Site of P.N. Elrod:

Friday, July 18, 2008

Dragon & Issola by Steven Brust

This is an omnibus containing the full novel "Dragon" and the full novel Issola. The main character is again Vlad Taltos and these are book eight and nine, respectively, of the series. Once again I find myself puzzled over how so much philosophic pondering takes place simultaneously with some serious action. Vlad tends to pontificate to himself in stressful situations and constantly finds himself in stressful situations. The interplay between Vlad and his familiar is reminiscent of some of the dialogue between Spencer and Hawk in the Parker novels, highly entertaining. Each book adds more pieces to the puzzle of this society. Some orgins are actually determined in these two books. I recommend reading the entire series an specifically these two as well.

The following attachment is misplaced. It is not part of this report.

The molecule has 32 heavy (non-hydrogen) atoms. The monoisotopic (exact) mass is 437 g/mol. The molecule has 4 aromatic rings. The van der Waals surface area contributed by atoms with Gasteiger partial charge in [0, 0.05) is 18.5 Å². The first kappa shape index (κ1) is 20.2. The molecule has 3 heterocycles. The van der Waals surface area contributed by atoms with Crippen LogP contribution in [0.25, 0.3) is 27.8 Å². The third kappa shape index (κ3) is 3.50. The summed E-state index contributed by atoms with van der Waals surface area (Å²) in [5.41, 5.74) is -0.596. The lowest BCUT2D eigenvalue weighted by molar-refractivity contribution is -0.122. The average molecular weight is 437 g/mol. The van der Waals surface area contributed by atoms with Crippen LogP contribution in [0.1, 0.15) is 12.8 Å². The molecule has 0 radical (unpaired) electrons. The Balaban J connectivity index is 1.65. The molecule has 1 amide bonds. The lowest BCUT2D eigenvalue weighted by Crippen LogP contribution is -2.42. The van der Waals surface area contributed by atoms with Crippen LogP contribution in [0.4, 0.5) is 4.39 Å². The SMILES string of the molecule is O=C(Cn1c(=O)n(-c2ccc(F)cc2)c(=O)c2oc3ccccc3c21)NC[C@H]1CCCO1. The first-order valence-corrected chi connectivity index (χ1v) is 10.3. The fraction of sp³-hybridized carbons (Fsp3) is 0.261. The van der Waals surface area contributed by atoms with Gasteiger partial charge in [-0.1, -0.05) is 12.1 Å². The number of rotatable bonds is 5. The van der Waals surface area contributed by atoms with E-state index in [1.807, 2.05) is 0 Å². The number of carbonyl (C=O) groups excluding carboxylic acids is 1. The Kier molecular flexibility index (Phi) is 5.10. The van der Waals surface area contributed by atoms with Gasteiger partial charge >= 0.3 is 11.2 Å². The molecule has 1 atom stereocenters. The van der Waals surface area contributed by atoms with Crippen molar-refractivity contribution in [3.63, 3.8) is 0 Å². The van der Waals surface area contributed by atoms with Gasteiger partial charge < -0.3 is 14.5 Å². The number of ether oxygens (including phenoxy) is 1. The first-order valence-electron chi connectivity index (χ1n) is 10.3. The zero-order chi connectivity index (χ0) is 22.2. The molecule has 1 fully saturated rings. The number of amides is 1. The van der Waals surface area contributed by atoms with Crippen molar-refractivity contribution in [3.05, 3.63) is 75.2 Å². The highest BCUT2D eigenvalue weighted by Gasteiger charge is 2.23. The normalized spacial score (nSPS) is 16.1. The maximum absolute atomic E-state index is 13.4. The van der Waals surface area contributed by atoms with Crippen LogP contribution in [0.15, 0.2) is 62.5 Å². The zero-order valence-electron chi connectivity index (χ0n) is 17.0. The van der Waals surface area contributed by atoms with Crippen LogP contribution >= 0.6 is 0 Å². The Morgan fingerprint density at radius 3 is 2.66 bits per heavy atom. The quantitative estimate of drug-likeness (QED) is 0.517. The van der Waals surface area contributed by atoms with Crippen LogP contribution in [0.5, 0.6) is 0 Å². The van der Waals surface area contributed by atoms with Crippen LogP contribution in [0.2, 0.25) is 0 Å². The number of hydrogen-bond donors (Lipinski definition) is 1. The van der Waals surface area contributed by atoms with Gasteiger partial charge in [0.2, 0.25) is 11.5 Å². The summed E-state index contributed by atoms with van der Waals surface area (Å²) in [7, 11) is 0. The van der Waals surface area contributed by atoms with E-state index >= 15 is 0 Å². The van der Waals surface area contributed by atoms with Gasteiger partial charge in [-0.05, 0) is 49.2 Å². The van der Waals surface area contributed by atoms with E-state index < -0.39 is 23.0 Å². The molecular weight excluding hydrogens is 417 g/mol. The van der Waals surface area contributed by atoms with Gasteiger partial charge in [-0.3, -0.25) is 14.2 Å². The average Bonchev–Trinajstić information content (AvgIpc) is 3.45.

Body of work of Steven Brust

Review of the books: Dragon



Tuesday, July 15, 2008

Treaty at Doona by Anne McCaffrey

A sequel to the Decision at Doona, I enjoyed this book more. The main characters are the sons of the two main characters from Decision. The interplay and political intrigue is similar. A new alien species is introduced to complicate matters and fires the paranoia of the xenophobes of the home planets. Worth reading but not one that will keep you up at night trying to finish it.

Body of work of Anne McCaffrey

Review of the book: I didn’t find a good one.

Her site:

Saturday, July 12, 2008

The Chase by Clive Cussler

I am a die hard Cussler fan. I enjoy his work and find his books in general, well worth reading. The Chase introduces a new Cussler character as opposed to his standard several. The book takes place primarily in the early 1900s. A stalwart detective in the Dirk Pitt tradition pits his skills against an egotistical murderer. As most Cussler books, I couldn’t put the darn thing down. It is a quick but most entertaining read. If you love adventure, read it!

Body of work of Clive Cussler

Review of the book:

His site:

Wednesday, July 9, 2008

Decision at Doona by Anne McCaffrey